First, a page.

The current study shows that isoflurane, desflurane, and sevoflurane exhibit different effects on the RV systolic and diastolic function in the presence of pressure-overload RV hypertrophy. Of interest, we have shown that desflurane is the best choice, sevoflurane the worst. RV contractility was indeed better preserved with desflurane. However, a better RV contractility does not by itself explain why rats were more stable under desflurane exposure, because, at all times and under all volatiles, dP/dtmax and PAdP/dtmax remained higher in the monocrotaline versus control group. More importantly, systemic hemodynamics, especially LV afterload, were less altered by desflurane.
The right-to-left gradient of vascular pressures is conserved under desflurane and prevents the left ventricle from being crushed by the right ventricle through septal ballooning, leading to reduced LV compliance and filling. This point is best demonstrated by analysis of the R/L ratio, which was less increased with desflurane than with the two other volatiles (fig. 4
). It should be observed that with sevoflurane, R/L was close to 1, meaning that pressures in the pulmonary circulation almost equaled pressures in the systemic circulation. The relationship between PAdP/dtmax
and R/L shows that a reduction in RV contractility is directly associated with a concomitant increase in R/L (fig. 6
). After monocrotaline injection, the x-axis intercept of this relationship is displaced to the right while the slope remains identical. This means that for any given PAdP/dtmax
value, R/L will be closer to 1 in the presence of a pressure-overload RV hypertrophy. One can understand that the slightest decrease in left ventricle myocardial contractility becomes harmful. Moreover, if left ventricle afterload is suddenly decreased, acute heart failure can happen even at high levels of RV contractility. This implies that it is safer to keep systemic hemodynamics in physiologic ranges, rather than trying to decrease the pulmonary vascular pressures by choosing a specific halogenated volatile more prone to induce pulmonary vasodilation, at the cost of also altering systemic pressures. Indeed, if we had based our interpretation only on the right circulation regardless of the left, sevoflurane would have seemed the ideal drug because RV afterload was apparently reduced. However, based on R/L, it would be strongly recommended not to use sevoflurane in this setting, but rather to choose desflurane to avoid an acute left ventricle failure secondary to reduced filling of the rats’ left ventricle.
We studied an animal model of PH and pressure-overload RV hypertrophy secondary to monocrotaline injection, a condition known to be curable by many different pharmacologic agents.28
The pathophysiologic model is therefore not necessarily identical to what can be observed in established clinical PH. Nonetheless, monocrotaline’s repercussion on the right ventricle, i.e.
, pressure-overload hypertrophy, is not different from any chronic compensatory ventricle change associated with increased afterload observed in sustained PH.
Hemodynamic data related to the left ventricle are lacking. Clearly, left contractility indices would have been valuable to better understand how the hypertrophied right ventricle affects the left ventricle. It was yet technically difficult to introduce a second catheter in the left ventricle and harmful to already sick, potentially unstable rats. Artifacts caused by the presence of two catheters in the heart also prevented reproducible measures of good quality. We decided to record systemic variations through a femoral catheter advanced into the aorta and to assume that CO was identical in the left and in the right ventricles. It was also for technical reasons that we did not measure pressures or resistances in the pulmonary vasculature.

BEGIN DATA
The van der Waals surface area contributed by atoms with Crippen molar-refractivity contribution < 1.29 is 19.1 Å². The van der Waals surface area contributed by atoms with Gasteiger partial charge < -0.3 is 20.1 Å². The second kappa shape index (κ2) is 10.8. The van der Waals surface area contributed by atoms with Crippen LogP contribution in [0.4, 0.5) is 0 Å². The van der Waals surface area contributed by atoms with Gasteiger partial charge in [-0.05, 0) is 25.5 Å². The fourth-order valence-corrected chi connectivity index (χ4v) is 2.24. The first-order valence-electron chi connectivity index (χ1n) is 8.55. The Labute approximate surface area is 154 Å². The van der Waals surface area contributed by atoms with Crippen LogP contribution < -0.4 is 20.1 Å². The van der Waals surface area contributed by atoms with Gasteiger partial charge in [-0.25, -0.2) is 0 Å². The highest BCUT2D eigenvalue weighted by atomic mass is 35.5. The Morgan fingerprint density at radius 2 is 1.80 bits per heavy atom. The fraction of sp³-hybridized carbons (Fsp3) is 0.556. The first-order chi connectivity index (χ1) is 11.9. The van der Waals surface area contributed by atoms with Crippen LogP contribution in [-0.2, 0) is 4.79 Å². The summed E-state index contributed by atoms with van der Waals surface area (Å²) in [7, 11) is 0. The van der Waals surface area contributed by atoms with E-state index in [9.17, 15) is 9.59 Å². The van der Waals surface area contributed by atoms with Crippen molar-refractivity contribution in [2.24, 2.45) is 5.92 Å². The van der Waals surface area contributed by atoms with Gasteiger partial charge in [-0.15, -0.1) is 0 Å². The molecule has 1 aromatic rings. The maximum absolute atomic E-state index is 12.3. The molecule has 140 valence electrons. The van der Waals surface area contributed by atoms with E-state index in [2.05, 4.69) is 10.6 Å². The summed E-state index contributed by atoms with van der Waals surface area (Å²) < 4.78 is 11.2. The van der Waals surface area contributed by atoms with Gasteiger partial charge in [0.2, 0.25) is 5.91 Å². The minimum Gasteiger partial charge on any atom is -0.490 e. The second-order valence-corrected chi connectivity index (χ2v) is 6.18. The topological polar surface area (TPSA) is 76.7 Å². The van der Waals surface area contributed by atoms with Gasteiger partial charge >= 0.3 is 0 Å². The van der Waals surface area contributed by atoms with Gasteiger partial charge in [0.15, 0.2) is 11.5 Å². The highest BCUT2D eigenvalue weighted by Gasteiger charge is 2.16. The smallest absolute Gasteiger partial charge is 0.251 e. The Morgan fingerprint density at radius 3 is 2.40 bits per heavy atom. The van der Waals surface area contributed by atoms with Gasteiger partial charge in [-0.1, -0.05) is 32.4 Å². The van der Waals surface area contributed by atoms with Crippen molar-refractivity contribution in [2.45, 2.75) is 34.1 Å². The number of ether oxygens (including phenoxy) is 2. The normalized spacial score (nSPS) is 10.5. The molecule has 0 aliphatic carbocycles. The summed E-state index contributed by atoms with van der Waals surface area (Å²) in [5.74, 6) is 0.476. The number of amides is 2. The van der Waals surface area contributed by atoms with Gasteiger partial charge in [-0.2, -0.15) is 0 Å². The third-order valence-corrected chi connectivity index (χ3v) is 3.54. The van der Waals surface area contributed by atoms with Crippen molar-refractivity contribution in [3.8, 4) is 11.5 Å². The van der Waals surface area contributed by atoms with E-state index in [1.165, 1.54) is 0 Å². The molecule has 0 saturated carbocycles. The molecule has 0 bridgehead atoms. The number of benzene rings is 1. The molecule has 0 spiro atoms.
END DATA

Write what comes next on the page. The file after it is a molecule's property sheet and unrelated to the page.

The current study was conducted in open-chest animals, abolishing chest wall-heart interaction. In a closed chest, the described effects on the R/L ratio would have been amplified and its potentially harmful consequences even more readily obtained. This last point is further supported by the observation that the two rats injected with monocrotaline that died during the surgical preparation were anesthetized with sevoflurane, the agent associated with the highest R/L ratio.
Finally, the statistical analysis used a two-way repeated measures ANOVA that was followed by Bonferroni posttests when P < 0.05. We understand that multiplicity is problematic as repeating the procedure for the three dosages is not adjusted. However, many comparisons were needed to illustrate the behavior of each drug. The interpretation of the individual main effects is also made easier (each effect has its own exact P value).
The current results demonstrate that in rats the cardiovascular properties of the halogenated volatiles commonly used in clinical practice are not equal and that their use may present substantial hemodynamic risks in the setting of pressure-overload RV hypertrophy. Desflurane produced minimal systemic and RV effects most probably related to its ability to relatively preserve sympathetic tone, whereas sevoflurane—and to a lesser extent isoflurane—cause large discrepancies on the left and right circulations, characterized by marked reduction in LV afterload combined with reduced RV inotropy, increasing the ratio of the pulmonary to systemic circulations to critical levels. The R/L ratio should be taken into account when evaluating inhalation anesthetics because the classic PV loop derived as well as clinical performance indices are not sufficiently sensitive to detect these critically risky conditions. Because of the probable underestimated prevalence of PH in the general populations undergoing general anesthesia, these findings may have a significant effect on the management of patients with acute or chronic PH. Validation of these experimental data in clinical practice should therefore be encouraged.
The authors thank Manuel Jorge-Costa (Technical Assistant, Faculty of Medicine, University of Geneva, Geneva, Switzerland), Michèle Brunet (Technical Assistant, Faculty of Medicine, University of Geneva), and Sylvie Roulet (Technical Assistant, Faculty of Medicine, University of Geneva) for excellent technical assistance.